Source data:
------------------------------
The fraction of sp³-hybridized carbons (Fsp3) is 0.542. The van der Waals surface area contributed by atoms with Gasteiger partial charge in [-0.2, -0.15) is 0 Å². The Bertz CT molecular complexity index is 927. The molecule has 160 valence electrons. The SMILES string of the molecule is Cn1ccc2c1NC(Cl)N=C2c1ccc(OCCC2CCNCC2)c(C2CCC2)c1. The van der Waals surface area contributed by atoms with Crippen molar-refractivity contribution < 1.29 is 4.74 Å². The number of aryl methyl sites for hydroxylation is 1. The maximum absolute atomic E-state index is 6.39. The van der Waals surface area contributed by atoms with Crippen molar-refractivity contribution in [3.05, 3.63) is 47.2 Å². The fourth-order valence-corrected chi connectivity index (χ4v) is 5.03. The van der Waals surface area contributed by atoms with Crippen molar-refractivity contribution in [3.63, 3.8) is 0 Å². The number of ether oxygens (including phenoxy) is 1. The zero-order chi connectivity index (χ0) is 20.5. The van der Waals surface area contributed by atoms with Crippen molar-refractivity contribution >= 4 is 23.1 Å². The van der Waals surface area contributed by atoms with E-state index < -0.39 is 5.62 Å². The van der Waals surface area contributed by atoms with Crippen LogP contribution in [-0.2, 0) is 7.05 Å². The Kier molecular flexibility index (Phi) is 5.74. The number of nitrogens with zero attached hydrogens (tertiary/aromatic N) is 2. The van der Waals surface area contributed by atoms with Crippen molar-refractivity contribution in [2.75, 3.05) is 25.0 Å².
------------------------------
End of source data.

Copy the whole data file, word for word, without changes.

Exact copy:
The fraction of sp³-hybridized carbons (Fsp3) is 0.542. The van der Waals surface area contributed by atoms with Gasteiger partial charge in [-0.2, -0.15) is 0 Å². The Bertz CT molecular complexity index is 927. The molecule has 160 valence electrons. The SMILES string of the molecule is Cn1ccc2c1NC(Cl)N=C2c1ccc(OCCC2CCNCC2)c(C2CCC2)c1. The van der Waals surface area contributed by atoms with Crippen molar-refractivity contribution < 1.29 is 4.74 Å². The number of aryl methyl sites for hydroxylation is 1. The maximum absolute atomic E-state index is 6.39. The van der Waals surface area contributed by atoms with Crippen molar-refractivity contribution in [3.05, 3.63) is 47.2 Å². The fourth-order valence-corrected chi connectivity index (χ4v) is 5.03. The van der Waals surface area contributed by atoms with Crippen molar-refractivity contribution in [3.63, 3.8) is 0 Å². The number of ether oxygens (including phenoxy) is 1. The zero-order chi connectivity index (χ0) is 20.5. The van der Waals surface area contributed by atoms with Crippen molar-refractivity contribution >= 4 is 23.1 Å². The van der Waals surface area contributed by atoms with E-state index < -0.39 is 5.62 Å². The van der Waals surface area contributed by atoms with Crippen LogP contribution in [-0.2, 0) is 7.05 Å². The Kier molecular flexibility index (Phi) is 5.74. The number of nitrogens with zero attached hydrogens (tertiary/aromatic N) is 2. The van der Waals surface area contributed by atoms with Crippen molar-refractivity contribution in [2.75, 3.05) is 25.0 Å².